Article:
Forgery Laws in North Carolina

It is a felony crime in North Carolina for any person to counterfeit or even possess currency, securities, wills, and many other important documents with the intent to defraud another person.

For information about forgery in general, see our article Forgery Laws and Penalties.

What is Forgery in North Carolina?

Under North Carolina law, a person commits forgery by creating, altering, or possessing counterfeit:

  • any financial instruments, including bank notes or other currency
  • wills, deeds, leases, promissory notes, or any order for the payment of money or delivery of goods
  • corporate stock, bonds, or other securities, or
  • educational certificates, diplomas, licenses or other similar documents.

(N.C. Gen. Stat. § §14-119, 14-121, 14-122, 14-124, 14-125.)

“Uttering” a forged item

In addition, any person who “utters,” or attempts to cash, transfer, or otherwise use a forged item, is guilty of a felony in North Carolina. (N.C. Gen. Stat. § 14-120.)

Selling a forged item

It is also a felony in North Carolina for any person to sell, transfer, endorse, or otherwise present to any other person a forged judgment, bond, promissory note, or similar order for payment in exchange for money or to satisfy a debt.(N.C. Gen. Stat. § 14-121.)

Unsuccessful intent to defraud is enough

Although intent to defraud another person or the government with the counterfeit instrument is required to prove forgery in North Carolina, it is not essential that anyone actually be defrauded. So, a person may be convicted of forgery simply by creating counterfeit currency with the intent to use it, for example, even if she is arrested before she defrauds anyone with the fake money. In contrast, an artist who creates a very realistic picture of a $100 bill with no intent to actually try to use it probably could not be convicted of forgery because she lacked the intent to defraud anyone.

How is Forgery Punished in North Carolina?

With the exception of forged educational certificates, all forms of forgery in North Carolina are felony crimes. The punishment faced by a person convicted differs based on the type of forgery charged.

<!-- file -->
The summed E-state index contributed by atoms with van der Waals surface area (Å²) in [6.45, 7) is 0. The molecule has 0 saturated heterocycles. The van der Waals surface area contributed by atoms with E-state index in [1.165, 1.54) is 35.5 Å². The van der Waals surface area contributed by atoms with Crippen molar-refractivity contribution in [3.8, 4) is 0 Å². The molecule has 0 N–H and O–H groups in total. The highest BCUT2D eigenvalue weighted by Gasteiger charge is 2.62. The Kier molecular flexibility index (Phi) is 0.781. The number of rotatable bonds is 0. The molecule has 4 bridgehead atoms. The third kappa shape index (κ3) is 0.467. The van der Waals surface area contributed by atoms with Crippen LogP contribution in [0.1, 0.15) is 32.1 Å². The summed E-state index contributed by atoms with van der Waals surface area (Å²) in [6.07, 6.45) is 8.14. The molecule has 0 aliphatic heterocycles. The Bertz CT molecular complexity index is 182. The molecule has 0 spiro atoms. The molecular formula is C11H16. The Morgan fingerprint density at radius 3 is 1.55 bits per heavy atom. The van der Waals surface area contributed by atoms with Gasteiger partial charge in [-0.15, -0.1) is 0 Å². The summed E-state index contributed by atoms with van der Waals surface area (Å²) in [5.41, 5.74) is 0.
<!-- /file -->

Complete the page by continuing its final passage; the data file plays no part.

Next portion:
Forged instruments

Creating, altering, or possessing a forged instrument is a Class I felony in North Carolina. (N.C. Gen. Stat. § 14-119.) A person convicted of this crime faces four to ten months in prison, a fine at the discretion of the sentencing court, or both. (N.C. Gen. Stat. § 15A-1340.17.)

Possessing or transporting five or more forged instruments is a Class G felony in North Carolina. (N.C. Gen. Stat. § 14-119.) A person convicted of this crime faces ten to 25 months in prison, a fine at the discretion of the sentencing court, or both. (N.C. Gen. Stat. § 15A-1340.17.)

Wills, deeds, leases, etc.

Creating, altering, or possessing a forged will, deed, lease, or similar document is a Class H felony in North Carolina. (N.C. Gen. Stat. § 14-122.) A person convicted of this crime faces five to 20 months in prison, a fine at the discretion of the sentencing court, or both. (N.C. Gen. Stat. § 15A-1340.17.)

Corporate securities

Creating, altering, or possessing a forged stock certificate, bond, or similar corporate security is a Class I felony in North Carolina. (N.C. Gen. Stat. § 14-124.) A person convicted of this crime faces four to ten months in prison, a fine at the discretion of the sentencing court, or both. (N.C. Gen. Stat. § 15A-1340.17.)

Educational certificates

Creating, altering, or possessing a forged diploma, license, or similar educational certificate is a Class 1 misdemeanor in North Carolina. (N.C. Gen. Stat. § 14-122.1.) A person convicted of this crime faces up to 45 days in jail, a fine at the discretion of the sentencing court, or both. (N.C. Gen. Stat. § 15A-1340.23.)

Uttering a forged item

Cashing, transferring, endorsing, or otherwise using a forged item is a Class I felony in North Carolina. (N.C. Gen. Stat. § 14-120.) A person convicted of this crime faces four to ten months in prison, a fine at the discretion of the sentencing court, or both. (N.C. Gen. Stat. § 15A-1340.17.)

Selling a forged item

Selling or transferring a forged item in exchange for money or anything of value is a Class H felony in North Carolina. (N.C. Gen. Stat. § 14-121.) A person convicted of this crime faces five to 20 months' incarceration, a fine at the discretion of the sentencing court, or both. (N.C. Gen. Stat. § 15A-1340.17.)

Talk to an Attorney

Forgery is a serious crime in North Carolina and a conviction can carry a heavy penalty. If you have questions about the crime of forgery, consult with an experienced criminal defense attorney in your area.

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